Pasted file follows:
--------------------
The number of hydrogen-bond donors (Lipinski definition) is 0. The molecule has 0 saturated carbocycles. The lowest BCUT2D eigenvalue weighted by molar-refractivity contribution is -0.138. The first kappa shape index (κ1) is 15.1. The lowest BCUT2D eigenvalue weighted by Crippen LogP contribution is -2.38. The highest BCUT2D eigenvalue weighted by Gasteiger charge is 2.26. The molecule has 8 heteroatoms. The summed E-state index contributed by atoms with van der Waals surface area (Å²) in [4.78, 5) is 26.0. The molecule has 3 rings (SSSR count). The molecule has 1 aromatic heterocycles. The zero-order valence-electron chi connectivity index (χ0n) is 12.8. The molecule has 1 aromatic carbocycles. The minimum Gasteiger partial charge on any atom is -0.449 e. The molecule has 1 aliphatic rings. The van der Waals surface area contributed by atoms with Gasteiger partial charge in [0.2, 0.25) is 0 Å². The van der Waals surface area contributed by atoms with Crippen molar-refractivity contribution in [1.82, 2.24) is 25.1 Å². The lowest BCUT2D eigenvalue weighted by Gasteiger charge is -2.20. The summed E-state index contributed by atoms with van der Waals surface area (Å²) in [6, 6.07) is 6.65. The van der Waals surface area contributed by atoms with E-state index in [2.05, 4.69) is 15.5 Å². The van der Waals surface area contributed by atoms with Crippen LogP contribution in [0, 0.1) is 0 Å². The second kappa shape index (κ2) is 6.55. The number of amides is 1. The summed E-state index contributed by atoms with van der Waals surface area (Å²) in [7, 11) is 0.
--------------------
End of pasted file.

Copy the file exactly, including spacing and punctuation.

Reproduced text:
The number of hydrogen-bond donors (Lipinski definition) is 0. The molecule has 0 saturated carbocycles. The lowest BCUT2D eigenvalue weighted by molar-refractivity contribution is -0.138. The first kappa shape index (κ1) is 15.1. The lowest BCUT2D eigenvalue weighted by Crippen LogP contribution is -2.38. The highest BCUT2D eigenvalue weighted by Gasteiger charge is 2.26. The molecule has 8 heteroatoms. The summed E-state index contributed by atoms with van der Waals surface area (Å²) in [4.78, 5) is 26.0. The molecule has 3 rings (SSSR count). The molecule has 1 aromatic heterocycles. The zero-order valence-electron chi connectivity index (χ0n) is 12.8. The molecule has 1 aromatic carbocycles. The minimum Gasteiger partial charge on any atom is -0.449 e. The molecule has 1 aliphatic rings. The van der Waals surface area contributed by atoms with Gasteiger partial charge in [0.2, 0.25) is 0 Å². The van der Waals surface area contributed by atoms with Crippen molar-refractivity contribution in [1.82, 2.24) is 25.1 Å². The lowest BCUT2D eigenvalue weighted by Gasteiger charge is -2.20. The summed E-state index contributed by atoms with van der Waals surface area (Å²) in [6, 6.07) is 6.65. The van der Waals surface area contributed by atoms with E-state index in [2.05, 4.69) is 15.5 Å². The van der Waals surface area contributed by atoms with Crippen LogP contribution in [0, 0.1) is 0 Å². The second kappa shape index (κ2) is 6.55. The number of amides is 1. The summed E-state index contributed by atoms with van der Waals surface area (Å²) in [7, 11) is 0.